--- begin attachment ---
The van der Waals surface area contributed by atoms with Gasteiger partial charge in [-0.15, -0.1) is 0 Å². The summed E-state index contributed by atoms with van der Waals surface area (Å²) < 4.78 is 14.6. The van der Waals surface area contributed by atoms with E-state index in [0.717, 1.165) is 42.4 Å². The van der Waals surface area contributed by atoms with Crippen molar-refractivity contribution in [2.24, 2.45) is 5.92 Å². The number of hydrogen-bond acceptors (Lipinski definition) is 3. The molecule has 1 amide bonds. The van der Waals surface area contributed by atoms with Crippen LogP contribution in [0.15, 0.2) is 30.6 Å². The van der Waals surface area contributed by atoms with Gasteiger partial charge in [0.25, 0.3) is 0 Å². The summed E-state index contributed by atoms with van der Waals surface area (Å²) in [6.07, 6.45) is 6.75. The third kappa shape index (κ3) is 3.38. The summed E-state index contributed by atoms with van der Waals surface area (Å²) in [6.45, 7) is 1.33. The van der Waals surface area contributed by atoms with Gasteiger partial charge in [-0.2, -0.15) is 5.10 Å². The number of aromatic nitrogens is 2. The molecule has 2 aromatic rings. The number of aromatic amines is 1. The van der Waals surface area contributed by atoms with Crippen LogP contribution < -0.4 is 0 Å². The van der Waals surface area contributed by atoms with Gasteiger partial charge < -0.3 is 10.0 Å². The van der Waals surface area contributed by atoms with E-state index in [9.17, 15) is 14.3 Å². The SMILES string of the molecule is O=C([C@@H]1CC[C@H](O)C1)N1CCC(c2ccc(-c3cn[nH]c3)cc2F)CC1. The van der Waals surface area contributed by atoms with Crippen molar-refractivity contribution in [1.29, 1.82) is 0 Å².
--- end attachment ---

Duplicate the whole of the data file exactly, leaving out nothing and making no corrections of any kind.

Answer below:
The van der Waals surface area contributed by atoms with Gasteiger partial charge in [-0.15, -0.1) is 0 Å². The summed E-state index contributed by atoms with van der Waals surface area (Å²) < 4.78 is 14.6. The van der Waals surface area contributed by atoms with E-state index in [0.717, 1.165) is 42.4 Å². The van der Waals surface area contributed by atoms with Crippen molar-refractivity contribution in [2.24, 2.45) is 5.92 Å². The number of hydrogen-bond acceptors (Lipinski definition) is 3. The molecule has 1 amide bonds. The van der Waals surface area contributed by atoms with Crippen LogP contribution in [0.15, 0.2) is 30.6 Å². The van der Waals surface area contributed by atoms with Gasteiger partial charge in [0.25, 0.3) is 0 Å². The summed E-state index contributed by atoms with van der Waals surface area (Å²) in [6.07, 6.45) is 6.75. The third kappa shape index (κ3) is 3.38. The summed E-state index contributed by atoms with van der Waals surface area (Å²) in [6.45, 7) is 1.33. The van der Waals surface area contributed by atoms with Gasteiger partial charge in [-0.2, -0.15) is 5.10 Å². The number of aromatic nitrogens is 2. The molecule has 2 aromatic rings. The number of aromatic amines is 1. The van der Waals surface area contributed by atoms with Crippen LogP contribution < -0.4 is 0 Å². The van der Waals surface area contributed by atoms with Gasteiger partial charge < -0.3 is 10.0 Å². The van der Waals surface area contributed by atoms with E-state index in [9.17, 15) is 14.3 Å². The SMILES string of the molecule is O=C([C@@H]1CC[C@H](O)C1)N1CCC(c2ccc(-c3cn[nH]c3)cc2F)CC1. The van der Waals surface area contributed by atoms with Crippen molar-refractivity contribution in [1.29, 1.82) is 0 Å².